A quarterly magazine of urban affairs, published by the Manhattan Institute, edited by Brian C. Anderson.
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The Longest War « Back to Story
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There will always be writers who cheerlead for wars. I remember the op-eds during the Iran-Iraq war: Iraq was fighting for western values, etc. The outcome of civilization depended on the result, etc.
As a non-military taxpayer, it seems to me that U.S. forces will always be employed somewhere in the world fighting some war. One hopes the current war will turn out well for the U.S. side, but often it doesn't. Then we move on to the next one. The best course is to cultivate one's private life and let those in the war machine play their parts.
The "why" of this war has never been explained, and the cost isn't worth it.
Plus fighting with an arrogant, no character, "Commander-in-chief" like Obama (who delayed his decision to take down Bin Laden because his political adviser told him it may not be a good idea) sure isn't a morale builder.
Bring 'em home.
And this article begs the question as to why a bunch of ignorant murderous Americans have any right to "struggle for Afghanistan"
It is time to flush that toilet, and get our boys home. It is not that we are defeated; the country, its people, its culture are simply not WORTH it.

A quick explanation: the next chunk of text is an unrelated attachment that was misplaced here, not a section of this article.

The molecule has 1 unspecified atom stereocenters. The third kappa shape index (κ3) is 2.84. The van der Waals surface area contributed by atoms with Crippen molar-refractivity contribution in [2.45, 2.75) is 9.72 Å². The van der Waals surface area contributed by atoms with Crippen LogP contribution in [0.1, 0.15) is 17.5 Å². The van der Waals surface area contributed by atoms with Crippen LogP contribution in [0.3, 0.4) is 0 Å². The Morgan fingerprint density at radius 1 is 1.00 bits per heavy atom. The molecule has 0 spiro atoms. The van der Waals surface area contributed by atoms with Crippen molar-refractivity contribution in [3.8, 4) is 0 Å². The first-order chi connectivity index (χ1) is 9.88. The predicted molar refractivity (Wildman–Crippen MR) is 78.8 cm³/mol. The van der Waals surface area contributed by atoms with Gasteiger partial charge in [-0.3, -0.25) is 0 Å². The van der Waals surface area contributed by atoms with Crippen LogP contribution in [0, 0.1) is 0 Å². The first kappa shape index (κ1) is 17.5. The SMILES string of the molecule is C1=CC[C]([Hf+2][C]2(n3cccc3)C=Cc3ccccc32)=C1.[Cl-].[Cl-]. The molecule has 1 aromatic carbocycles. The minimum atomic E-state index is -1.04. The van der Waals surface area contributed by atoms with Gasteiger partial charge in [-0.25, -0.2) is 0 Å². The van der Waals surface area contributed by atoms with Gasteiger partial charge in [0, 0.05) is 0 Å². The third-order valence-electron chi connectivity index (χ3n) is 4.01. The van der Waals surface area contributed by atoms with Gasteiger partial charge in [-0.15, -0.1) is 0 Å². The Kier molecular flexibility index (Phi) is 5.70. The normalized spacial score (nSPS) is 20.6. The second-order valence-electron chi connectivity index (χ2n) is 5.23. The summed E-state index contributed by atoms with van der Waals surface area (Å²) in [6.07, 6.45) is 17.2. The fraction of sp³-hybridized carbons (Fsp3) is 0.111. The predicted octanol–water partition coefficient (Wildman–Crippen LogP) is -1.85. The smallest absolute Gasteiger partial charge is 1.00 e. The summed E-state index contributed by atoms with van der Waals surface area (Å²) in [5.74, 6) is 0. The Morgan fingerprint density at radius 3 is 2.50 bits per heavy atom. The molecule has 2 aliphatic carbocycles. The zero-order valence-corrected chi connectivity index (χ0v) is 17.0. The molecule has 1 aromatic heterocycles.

I don't believe it was failed military tactics as much as weak political spines, failed French diplomacy, and an inability to maintain logistical lines that led to French failure in Indochina.
You may be right, but I also know that when a mother - no matter how illiterate and provincial - sees her daughter going to school, and begins to believe that her daughter may have a chance to live a better life than simply being the property of a smelly abusive husband in a poverty-stricken village, her heart and mind do begin to change. More importantly, what that little girl begins to see and hear in school, and how it sparks dreams she may have never dreamed, is when the breakthrough really comes.
This is not theory. I've seen it, and I know it is the only thing that keeps some of our fighting men and women going when they run out of patience with the people running things now.
Thanks for this review, Mr. Totten.
Winning the heart and mind of the local people is a difficult task. The model that
worked well in Iraq may not work elsewhere.
Let us face the realities: No matter how
cogent is our cause, many of these people still percieve us as imperialists.
This appears the same Military tactic the French used in Indochina; and how did that turnout !